Topological Methods in Field Theories
This is an elective course of the Master Degree in Mathematics, and it contributes to the educational training in Mathematical Physics. All lectures are given in English, and they are delivered during the second semester of each academic year, from March to June. It consists of 5 hours per week of front lectures, accounting for 8 University Credit Units (CFUs) of the Master Degree in Mathematics.
The course aims at providing the basic notions, methods and techniques for a geometric and topological approach to fundamental aspects of classical field theory, with particular emphasis on aspects of vortex dynamics, magnetic fields, superfluidity, and defect theory in geometric optics and condensed matter.
The course programme focusses on two complementary parts; the first part is of general character, and it is dedicated to the presentation of the fundamental equations of field theory; the second part is dedicated to the presentation of specific, more advanced topics that are at the core of contemporary research.
- I Part. Fundamentals of potential theory, Green’s identities, fluid flows and diffeomorphisms, kinematic transport theorem and conservation laws, decomposition of fluid motion, Euler’s equations, vorticity transport equation, Helmholtz’s conservation laws, Biot-Savart law, Maxwell’s equations, ideal magnetohydrodynamics, magnetic helicity, perfect and non-perfect analogous Euler’s flows, Navier-Stokes equations, energy dissipation.
- II Part. Kelvin’s correction of Green’s identity for multiply connected regions, elements of knot theory, fluid dynamic interpretation of Reidemeister moves, inflexional configuration and twist energy, linking number and self-linking, derivation of linking number from magnetic helicity, writhing and total torsion helicity, magnetic energy relaxation, ground-state energy spectra, hydrodynamics interpretation of Gross-Pitaevskii equation, topological defects in condensates, change of topology of flux tubes and physical surfaces due to reconnection processes, knot polynomial invariants, measures of topological complexity.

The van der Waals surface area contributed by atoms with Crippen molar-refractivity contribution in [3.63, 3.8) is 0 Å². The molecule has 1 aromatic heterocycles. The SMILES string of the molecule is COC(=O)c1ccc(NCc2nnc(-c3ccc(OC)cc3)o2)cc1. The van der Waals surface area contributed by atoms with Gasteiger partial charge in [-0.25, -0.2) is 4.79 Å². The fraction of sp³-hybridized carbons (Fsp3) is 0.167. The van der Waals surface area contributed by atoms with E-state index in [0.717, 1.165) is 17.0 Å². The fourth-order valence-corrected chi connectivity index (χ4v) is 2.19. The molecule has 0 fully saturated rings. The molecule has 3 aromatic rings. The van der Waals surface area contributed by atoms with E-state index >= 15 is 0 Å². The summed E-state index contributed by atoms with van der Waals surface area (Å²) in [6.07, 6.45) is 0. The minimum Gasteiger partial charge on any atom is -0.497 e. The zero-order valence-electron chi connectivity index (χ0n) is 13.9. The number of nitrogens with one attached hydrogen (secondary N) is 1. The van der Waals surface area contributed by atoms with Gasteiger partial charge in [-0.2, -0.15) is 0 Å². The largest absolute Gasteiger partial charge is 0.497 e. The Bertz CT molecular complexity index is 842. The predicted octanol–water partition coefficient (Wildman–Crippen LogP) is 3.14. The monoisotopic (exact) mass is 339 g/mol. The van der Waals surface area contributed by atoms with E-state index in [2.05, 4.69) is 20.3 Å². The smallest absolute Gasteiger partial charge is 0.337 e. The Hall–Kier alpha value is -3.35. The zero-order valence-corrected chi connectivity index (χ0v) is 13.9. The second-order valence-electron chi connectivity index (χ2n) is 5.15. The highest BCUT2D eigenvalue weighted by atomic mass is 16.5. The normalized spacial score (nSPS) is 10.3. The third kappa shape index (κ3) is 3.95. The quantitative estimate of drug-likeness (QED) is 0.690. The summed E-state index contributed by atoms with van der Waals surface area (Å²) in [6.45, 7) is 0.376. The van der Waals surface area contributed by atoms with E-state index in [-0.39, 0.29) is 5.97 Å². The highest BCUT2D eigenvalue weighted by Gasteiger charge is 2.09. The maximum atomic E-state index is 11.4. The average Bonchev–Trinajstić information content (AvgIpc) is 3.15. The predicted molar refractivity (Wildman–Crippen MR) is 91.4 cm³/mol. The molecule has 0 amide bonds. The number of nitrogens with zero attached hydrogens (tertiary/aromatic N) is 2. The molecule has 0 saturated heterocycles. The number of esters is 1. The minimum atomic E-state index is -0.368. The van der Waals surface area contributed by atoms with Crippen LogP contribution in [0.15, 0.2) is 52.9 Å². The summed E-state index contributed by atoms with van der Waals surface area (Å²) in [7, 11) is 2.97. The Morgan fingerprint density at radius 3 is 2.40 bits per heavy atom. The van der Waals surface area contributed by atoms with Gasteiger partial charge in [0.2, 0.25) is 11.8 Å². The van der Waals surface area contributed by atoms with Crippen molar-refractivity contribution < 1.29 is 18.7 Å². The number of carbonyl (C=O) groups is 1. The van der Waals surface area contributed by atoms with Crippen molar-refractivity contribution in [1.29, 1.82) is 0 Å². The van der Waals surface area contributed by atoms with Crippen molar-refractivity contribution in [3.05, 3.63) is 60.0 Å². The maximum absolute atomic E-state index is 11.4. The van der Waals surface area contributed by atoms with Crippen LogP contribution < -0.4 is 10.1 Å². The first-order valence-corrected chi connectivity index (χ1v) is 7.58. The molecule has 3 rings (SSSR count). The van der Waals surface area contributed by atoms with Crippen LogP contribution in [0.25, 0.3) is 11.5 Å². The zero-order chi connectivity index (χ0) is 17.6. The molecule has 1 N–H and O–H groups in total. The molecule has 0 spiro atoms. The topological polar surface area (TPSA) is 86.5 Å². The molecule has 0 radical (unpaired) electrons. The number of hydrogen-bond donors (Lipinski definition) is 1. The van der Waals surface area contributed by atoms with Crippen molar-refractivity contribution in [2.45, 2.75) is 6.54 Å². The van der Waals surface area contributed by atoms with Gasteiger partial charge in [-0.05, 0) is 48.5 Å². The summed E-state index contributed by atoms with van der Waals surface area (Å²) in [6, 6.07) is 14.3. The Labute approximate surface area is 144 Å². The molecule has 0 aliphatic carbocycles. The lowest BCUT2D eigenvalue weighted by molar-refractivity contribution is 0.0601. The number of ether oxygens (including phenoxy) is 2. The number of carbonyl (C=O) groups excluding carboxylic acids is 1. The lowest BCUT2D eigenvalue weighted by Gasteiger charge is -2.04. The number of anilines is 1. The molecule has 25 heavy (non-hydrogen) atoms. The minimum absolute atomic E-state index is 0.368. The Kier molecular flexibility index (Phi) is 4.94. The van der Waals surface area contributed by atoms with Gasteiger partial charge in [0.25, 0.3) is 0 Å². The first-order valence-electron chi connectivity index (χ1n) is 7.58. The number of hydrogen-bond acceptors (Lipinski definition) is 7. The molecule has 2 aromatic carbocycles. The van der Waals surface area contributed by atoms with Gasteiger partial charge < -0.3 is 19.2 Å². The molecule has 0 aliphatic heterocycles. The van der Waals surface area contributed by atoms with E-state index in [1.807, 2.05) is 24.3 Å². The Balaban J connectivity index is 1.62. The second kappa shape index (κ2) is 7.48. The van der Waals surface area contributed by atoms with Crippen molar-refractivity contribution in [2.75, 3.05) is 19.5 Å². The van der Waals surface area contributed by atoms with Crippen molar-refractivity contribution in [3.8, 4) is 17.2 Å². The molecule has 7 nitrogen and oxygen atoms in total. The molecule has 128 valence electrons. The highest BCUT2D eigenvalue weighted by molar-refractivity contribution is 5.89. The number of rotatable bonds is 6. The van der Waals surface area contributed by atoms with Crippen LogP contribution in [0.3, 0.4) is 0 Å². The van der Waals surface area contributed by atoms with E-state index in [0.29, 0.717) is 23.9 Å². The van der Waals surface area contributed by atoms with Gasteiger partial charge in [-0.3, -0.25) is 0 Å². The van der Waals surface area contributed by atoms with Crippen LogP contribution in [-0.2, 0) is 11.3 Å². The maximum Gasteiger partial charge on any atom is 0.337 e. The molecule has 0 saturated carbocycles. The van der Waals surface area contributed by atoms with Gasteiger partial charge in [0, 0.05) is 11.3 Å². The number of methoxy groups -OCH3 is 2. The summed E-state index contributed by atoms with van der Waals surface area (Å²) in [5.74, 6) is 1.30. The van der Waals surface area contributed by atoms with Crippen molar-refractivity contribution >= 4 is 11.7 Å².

- Lecture notes provided by the lecturer.
- Topics taken from: Ricca, R.L. (2009) Lectures on Topological Fluid Mechanics. Springer-CIME Lecture Notes in Mathematics 1973. Springer-Verlag. Heidelberg.
A list of examination questions taken from the course topics is given to the student. Four questions are taken from this list, and they are posed to the student for discussion. The final mark is expressed in thirtieths.